Life as an Extreme Sport

The Return of House

House returns tonight, and I’m politely delaying this post for my West Coast friends. However, y’all are SOL after 12am EST. If you haven’t watched the show yet, don’t read the rest of this entry.

Anyhow, the much anticipated return of House, and perhaps this year I’ll actually start making more thoughtful posts about it. I do seem to start the beginning of school optimistic that I’ll be intelligent and thoughtful about what I’m watching; always seems to devolve quickly. Of course, the difference is that I’m going to be taking a lot fewer credit hours now, not to mention not teaching or doing anything else – this should lend itself more to thougthful analysis. Tonight’s episode, for example, is an excellent illustration of cost benefit analysis and hospital administraion (Cuddy) versus doctor desire for treatment. Of course, since this is a television drama, at the end Cuddy bends and does what’s right – which is not always what is just, ethical, or beneficial – and heals the patient with House’s cure. It was a beautiful, touching scene, and I’m a big softie so of course I cried.

And then Cuddy didn’t tell House, per Wilson. Because Wilson feels House needs to learn “no”, and this is the way he will – by not having an evidence-based reason for treatment, being told no, and learning that he must always have a scientific reason, nevermind that his entire job is predicated upon seeing clues no one else does, and he not even always understands. Ahem.

I’m not certain I’ve ever been clear just how conflicted the character of Wilson leaves me. He’s an oncologist, he should understand chronic pain. And yet he has, for the past three years, scorned House his pain, refused to help, challenged him to go without medication, and generally been a complete ass. Yet at the same time he’s endearing – a funny sense of humour, wry, sarcatic, and the perfect foil to House. But over the last year, they’ve started making Wilson into something I don’t quite like, and this episode seals it. Thankfully, it looks like the following episode will blow it right open.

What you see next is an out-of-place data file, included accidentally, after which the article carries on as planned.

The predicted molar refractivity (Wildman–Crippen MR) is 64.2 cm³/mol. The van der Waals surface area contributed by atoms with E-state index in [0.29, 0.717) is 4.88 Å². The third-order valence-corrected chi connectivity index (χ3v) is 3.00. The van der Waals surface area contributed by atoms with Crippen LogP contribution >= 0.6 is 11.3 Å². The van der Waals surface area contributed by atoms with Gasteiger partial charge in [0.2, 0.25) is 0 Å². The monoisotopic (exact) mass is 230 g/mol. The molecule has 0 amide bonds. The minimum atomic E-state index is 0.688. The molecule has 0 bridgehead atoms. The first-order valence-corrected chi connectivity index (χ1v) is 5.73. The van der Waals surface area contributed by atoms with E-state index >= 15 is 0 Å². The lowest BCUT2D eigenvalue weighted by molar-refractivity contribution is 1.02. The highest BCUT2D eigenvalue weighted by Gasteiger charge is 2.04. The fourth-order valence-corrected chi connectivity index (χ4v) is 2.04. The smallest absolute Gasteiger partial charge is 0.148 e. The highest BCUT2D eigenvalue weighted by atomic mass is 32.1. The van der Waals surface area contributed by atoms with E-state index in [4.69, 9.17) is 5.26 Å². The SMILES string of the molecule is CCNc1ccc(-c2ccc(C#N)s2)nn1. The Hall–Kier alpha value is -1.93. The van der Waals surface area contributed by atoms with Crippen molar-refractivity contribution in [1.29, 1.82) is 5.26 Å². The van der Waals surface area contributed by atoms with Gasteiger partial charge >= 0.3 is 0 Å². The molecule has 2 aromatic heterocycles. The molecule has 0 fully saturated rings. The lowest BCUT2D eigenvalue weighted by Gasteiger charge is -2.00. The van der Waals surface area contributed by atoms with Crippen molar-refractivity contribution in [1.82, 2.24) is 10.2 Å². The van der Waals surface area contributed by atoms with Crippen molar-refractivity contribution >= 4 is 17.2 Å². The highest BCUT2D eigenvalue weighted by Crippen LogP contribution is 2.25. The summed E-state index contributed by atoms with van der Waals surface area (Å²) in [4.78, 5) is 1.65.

There is a scene about 50 minutes in to the episode that I ache in resonance to. House is running, trying to enjoy the feeling, the floating, the freedom that comes when you’re not in pain. He overheats, and stands in a fountain to cool down. But he’s finding that high, the bliss, the feeling of adrenaline and endorphins that, if you have nastyass chronic pain, you get when you’ve pain relief and no other way.

I can’t remember the last time I felt that way without the assistance of chemical aid. The last time I’ve been able to push my body to extremes and feel joy, instead of fire.

One comment

  1. I’ve often felt they use Wilson as a plot device when they can’t fit it to any other character. This leads him to do things that make no sense based on who he’s supposed to be, the most obvious being the pain issues. (Yet look how sympathetic he was to everything that cancer patient he had the crush on wanted.)

    In the beginning they had Volger and Wilson was basically fulfilling his role here. It would have made more sense, given how the episode unfolded, for Cameron to be it here, but I don’t see Cuddy having that talk with her.

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